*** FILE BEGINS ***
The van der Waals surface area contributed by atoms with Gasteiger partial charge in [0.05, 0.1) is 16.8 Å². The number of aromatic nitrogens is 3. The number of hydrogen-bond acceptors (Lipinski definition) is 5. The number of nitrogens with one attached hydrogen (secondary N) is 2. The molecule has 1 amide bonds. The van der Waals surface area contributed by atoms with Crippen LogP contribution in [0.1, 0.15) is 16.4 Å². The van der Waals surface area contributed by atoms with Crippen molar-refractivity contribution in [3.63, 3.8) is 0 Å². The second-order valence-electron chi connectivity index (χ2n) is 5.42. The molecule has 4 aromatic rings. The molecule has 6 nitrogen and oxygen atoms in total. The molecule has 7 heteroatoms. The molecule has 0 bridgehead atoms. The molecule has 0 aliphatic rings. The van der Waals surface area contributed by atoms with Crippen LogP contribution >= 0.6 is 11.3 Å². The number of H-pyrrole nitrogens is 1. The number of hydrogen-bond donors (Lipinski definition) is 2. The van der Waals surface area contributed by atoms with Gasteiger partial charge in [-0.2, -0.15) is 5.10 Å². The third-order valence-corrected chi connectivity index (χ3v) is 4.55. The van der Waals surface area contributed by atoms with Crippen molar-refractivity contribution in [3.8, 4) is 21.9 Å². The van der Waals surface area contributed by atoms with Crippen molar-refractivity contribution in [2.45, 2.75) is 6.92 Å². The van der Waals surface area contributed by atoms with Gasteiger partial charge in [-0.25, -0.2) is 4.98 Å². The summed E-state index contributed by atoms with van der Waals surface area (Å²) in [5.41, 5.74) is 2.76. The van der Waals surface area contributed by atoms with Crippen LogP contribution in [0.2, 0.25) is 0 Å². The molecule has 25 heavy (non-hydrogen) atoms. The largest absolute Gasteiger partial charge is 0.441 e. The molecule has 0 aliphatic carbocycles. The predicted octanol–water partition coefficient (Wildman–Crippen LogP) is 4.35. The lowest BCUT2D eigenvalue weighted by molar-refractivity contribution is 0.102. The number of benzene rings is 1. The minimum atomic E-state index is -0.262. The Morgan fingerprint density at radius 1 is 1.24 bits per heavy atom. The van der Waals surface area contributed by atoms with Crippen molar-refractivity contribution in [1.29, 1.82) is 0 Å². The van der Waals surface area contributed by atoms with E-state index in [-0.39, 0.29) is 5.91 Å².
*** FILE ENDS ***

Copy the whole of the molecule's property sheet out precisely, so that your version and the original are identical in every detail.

The van der Waals surface area contributed by atoms with Gasteiger partial charge in [0.05, 0.1) is 16.8 Å². The number of aromatic nitrogens is 3. The number of hydrogen-bond acceptors (Lipinski definition) is 5. The number of nitrogens with one attached hydrogen (secondary N) is 2. The molecule has 1 amide bonds. The van der Waals surface area contributed by atoms with Crippen LogP contribution in [0.1, 0.15) is 16.4 Å². The van der Waals surface area contributed by atoms with Crippen molar-refractivity contribution in [3.63, 3.8) is 0 Å². The second-order valence-electron chi connectivity index (χ2n) is 5.42. The molecule has 4 aromatic rings. The molecule has 6 nitrogen and oxygen atoms in total. The molecule has 7 heteroatoms. The molecule has 0 bridgehead atoms. The molecule has 0 aliphatic rings. The van der Waals surface area contributed by atoms with Crippen LogP contribution >= 0.6 is 11.3 Å². The number of H-pyrrole nitrogens is 1. The number of hydrogen-bond donors (Lipinski definition) is 2. The van der Waals surface area contributed by atoms with Gasteiger partial charge in [-0.2, -0.15) is 5.10 Å². The third-order valence-corrected chi connectivity index (χ3v) is 4.55. The van der Waals surface area contributed by atoms with Crippen molar-refractivity contribution in [3.8, 4) is 21.9 Å². The van der Waals surface area contributed by atoms with Crippen molar-refractivity contribution in [2.45, 2.75) is 6.92 Å². The van der Waals surface area contributed by atoms with Gasteiger partial charge in [-0.25, -0.2) is 4.98 Å². The summed E-state index contributed by atoms with van der Waals surface area (Å²) in [5.41, 5.74) is 2.76. The van der Waals surface area contributed by atoms with Crippen LogP contribution in [0.2, 0.25) is 0 Å². The molecule has 25 heavy (non-hydrogen) atoms. The largest absolute Gasteiger partial charge is 0.441 e. The molecule has 0 aliphatic carbocycles. The predicted octanol–water partition coefficient (Wildman–Crippen LogP) is 4.35. The lowest BCUT2D eigenvalue weighted by molar-refractivity contribution is 0.102. The number of benzene rings is 1. The minimum atomic E-state index is -0.262. The Morgan fingerprint density at radius 1 is 1.24 bits per heavy atom. The van der Waals surface area contributed by atoms with Crippen molar-refractivity contribution in [1.29, 1.82) is 0 Å². The van der Waals surface area contributed by atoms with E-state index in [-0.39, 0.29) is 5.91 Å².